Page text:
On looking across all 32 cancer types studied, the researchers estimate that 66 percent of cancer mutations occur due to copying errors, 29 percent can be attributed to lifestyle or environmental factors, and the remaining 5 percent are inherited.

The study carried out by Tomasetti and Vogelstein in 2015 created vigorous debate from scientists who argued that their previously published analysis did not include breast or prostate cancers, and it reflected only cancer incidence in the United States.

However, Tomasetti and Vogelstein now report a similar pattern worldwide, supporting their conclusions. According to them, the more cells divide, the higher the potential for so-called copying mistakes in the DNA of cells in an organ. To support the statement, they compared total numbers of stem cell divisions with cancer incidence data collected by the International Agency for Research on Cancer on 423 registries of cancer patients from 68 countries other than the U.S., representing 4.8 billion people, or more than half of the world’s population. This time, the researchers were also able to include data from breast and prostate cancers. They found a strong correlation between cancer incidence and normal cell divisions among 17 cancer types, regardless of the countries’ environment or stage of economic development.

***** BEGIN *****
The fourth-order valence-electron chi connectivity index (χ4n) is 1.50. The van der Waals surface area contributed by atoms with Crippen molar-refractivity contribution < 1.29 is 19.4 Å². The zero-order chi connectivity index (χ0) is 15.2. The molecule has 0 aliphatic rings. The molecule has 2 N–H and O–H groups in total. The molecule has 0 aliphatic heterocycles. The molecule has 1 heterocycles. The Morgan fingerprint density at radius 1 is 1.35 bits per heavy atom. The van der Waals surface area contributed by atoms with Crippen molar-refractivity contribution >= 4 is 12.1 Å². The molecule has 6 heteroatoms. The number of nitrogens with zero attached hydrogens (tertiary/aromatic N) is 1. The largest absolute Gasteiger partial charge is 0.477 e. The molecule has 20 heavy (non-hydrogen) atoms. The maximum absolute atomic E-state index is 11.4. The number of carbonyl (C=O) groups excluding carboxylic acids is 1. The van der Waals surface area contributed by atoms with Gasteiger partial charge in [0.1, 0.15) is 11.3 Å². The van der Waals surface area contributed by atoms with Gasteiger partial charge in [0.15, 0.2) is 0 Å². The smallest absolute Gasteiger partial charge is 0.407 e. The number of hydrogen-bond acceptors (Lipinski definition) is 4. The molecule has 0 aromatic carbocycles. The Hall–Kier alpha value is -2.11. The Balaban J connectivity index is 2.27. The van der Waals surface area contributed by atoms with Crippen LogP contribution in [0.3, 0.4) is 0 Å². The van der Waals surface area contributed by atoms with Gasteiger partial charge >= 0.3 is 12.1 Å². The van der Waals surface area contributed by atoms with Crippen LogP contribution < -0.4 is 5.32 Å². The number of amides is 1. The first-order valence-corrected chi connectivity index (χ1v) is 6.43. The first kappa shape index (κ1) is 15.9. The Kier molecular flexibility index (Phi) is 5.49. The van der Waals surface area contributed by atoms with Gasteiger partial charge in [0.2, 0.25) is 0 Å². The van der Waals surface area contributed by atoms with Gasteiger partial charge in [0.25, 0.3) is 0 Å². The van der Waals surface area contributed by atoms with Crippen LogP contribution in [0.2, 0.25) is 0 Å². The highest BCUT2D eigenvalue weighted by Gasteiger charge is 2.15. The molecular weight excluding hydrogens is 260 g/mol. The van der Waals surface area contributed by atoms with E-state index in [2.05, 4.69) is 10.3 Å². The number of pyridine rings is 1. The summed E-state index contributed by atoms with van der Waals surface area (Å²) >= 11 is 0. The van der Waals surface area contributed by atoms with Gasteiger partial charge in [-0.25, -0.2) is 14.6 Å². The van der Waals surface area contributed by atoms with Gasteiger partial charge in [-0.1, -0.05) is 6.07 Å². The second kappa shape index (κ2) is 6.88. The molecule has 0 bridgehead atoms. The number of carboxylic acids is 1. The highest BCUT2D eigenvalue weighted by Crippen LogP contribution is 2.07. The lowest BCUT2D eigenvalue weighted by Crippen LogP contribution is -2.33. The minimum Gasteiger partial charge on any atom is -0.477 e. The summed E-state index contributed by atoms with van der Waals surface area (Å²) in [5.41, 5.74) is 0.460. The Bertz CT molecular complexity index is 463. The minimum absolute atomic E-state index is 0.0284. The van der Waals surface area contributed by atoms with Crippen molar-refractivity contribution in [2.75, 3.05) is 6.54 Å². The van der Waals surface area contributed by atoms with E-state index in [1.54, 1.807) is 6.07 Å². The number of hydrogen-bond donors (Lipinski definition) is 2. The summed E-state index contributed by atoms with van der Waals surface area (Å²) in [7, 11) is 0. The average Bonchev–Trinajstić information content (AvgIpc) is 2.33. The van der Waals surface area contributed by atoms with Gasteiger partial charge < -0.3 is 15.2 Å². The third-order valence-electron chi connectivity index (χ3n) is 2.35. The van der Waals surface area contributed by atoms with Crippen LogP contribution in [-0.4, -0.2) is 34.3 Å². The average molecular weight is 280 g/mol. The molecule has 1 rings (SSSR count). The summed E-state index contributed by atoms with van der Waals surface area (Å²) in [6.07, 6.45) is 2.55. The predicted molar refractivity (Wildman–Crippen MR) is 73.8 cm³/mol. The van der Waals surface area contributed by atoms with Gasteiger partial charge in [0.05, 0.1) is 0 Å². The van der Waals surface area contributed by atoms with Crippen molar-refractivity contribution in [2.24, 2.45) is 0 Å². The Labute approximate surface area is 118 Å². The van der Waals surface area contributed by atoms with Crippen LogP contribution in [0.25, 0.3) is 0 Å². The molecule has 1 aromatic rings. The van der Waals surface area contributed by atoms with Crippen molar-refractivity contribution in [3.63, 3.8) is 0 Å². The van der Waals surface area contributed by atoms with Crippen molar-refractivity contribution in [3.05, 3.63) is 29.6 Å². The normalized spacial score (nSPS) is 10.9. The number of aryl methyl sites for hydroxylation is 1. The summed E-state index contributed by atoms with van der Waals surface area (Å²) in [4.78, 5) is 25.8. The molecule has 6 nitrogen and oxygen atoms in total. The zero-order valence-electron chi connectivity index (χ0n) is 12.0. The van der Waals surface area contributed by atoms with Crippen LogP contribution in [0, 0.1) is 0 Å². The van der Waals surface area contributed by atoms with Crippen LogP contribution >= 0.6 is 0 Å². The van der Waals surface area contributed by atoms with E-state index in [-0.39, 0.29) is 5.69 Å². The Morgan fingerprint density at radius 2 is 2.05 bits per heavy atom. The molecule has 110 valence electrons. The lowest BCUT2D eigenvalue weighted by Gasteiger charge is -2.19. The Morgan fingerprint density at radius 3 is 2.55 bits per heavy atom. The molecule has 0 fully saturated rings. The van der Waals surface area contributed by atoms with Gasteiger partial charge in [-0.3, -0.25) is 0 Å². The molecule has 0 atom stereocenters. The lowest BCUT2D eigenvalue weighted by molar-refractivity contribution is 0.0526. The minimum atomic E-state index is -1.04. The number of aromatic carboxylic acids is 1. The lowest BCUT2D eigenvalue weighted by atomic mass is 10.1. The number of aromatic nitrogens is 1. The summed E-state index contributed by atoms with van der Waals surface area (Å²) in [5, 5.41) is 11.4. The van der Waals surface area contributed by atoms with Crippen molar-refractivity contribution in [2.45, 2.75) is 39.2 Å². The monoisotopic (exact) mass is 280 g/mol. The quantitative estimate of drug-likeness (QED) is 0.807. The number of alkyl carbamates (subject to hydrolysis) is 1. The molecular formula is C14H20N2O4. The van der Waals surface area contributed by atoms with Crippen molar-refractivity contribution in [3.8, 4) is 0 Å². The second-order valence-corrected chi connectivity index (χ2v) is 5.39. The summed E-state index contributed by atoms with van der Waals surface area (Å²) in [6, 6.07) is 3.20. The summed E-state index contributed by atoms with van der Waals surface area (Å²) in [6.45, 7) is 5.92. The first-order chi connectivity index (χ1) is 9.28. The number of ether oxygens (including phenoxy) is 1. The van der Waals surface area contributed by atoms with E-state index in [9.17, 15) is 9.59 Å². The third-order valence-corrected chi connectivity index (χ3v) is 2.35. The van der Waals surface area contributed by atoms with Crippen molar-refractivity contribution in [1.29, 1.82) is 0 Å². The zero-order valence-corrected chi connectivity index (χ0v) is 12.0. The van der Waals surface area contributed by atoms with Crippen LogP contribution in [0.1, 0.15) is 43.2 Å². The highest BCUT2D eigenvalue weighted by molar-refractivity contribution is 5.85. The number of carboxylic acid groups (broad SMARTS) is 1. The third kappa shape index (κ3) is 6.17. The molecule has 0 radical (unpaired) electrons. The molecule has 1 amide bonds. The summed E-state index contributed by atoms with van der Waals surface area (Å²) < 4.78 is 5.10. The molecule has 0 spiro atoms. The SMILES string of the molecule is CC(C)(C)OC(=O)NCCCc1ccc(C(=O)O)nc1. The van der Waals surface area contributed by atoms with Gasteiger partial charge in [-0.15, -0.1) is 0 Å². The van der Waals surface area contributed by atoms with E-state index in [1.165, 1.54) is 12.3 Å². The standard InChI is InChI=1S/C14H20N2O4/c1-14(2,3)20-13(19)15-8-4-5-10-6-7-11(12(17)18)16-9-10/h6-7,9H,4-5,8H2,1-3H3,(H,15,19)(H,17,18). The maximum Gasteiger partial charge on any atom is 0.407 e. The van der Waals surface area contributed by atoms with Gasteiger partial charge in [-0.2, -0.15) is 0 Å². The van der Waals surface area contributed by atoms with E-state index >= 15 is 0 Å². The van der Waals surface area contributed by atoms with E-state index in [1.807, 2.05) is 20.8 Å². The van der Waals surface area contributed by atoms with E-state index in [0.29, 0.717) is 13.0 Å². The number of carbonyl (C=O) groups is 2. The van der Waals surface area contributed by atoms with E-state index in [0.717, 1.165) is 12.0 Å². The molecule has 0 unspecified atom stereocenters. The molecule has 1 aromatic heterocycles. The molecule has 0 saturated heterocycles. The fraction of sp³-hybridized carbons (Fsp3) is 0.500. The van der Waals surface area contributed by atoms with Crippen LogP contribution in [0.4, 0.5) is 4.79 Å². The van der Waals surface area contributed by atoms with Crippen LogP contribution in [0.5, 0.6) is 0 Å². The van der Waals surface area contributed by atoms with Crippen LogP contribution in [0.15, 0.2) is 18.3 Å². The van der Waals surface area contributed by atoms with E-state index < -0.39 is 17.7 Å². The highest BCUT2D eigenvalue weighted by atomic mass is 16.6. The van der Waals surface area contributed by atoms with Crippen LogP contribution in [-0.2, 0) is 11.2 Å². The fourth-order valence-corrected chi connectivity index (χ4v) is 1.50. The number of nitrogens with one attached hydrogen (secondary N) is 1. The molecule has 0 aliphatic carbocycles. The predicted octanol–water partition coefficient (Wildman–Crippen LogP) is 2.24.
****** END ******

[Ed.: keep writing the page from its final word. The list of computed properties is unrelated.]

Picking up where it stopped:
According to Tomasetti, these random DNA copying errors will only get more important as societies face aging populations, prolonging the opportunity for our cells to make more and more DNA copying errors. And since these errors are a major reason for most cancers, Vogelstein says that people with cancer who have avoided known risk factors should be comforted by their findings. “It’s not your fault,” says Vogelstein. “Nothing you did or didn’t do was responsible for your illness.”

Journal Reference:

Cristian Tomasetti, Lu Li, Bert Vogelstein. Stem cell divisions, somatic mutations, cancer etiology, and cancer preventionScience, 2017 DOI: 10.1126/science.aaf9011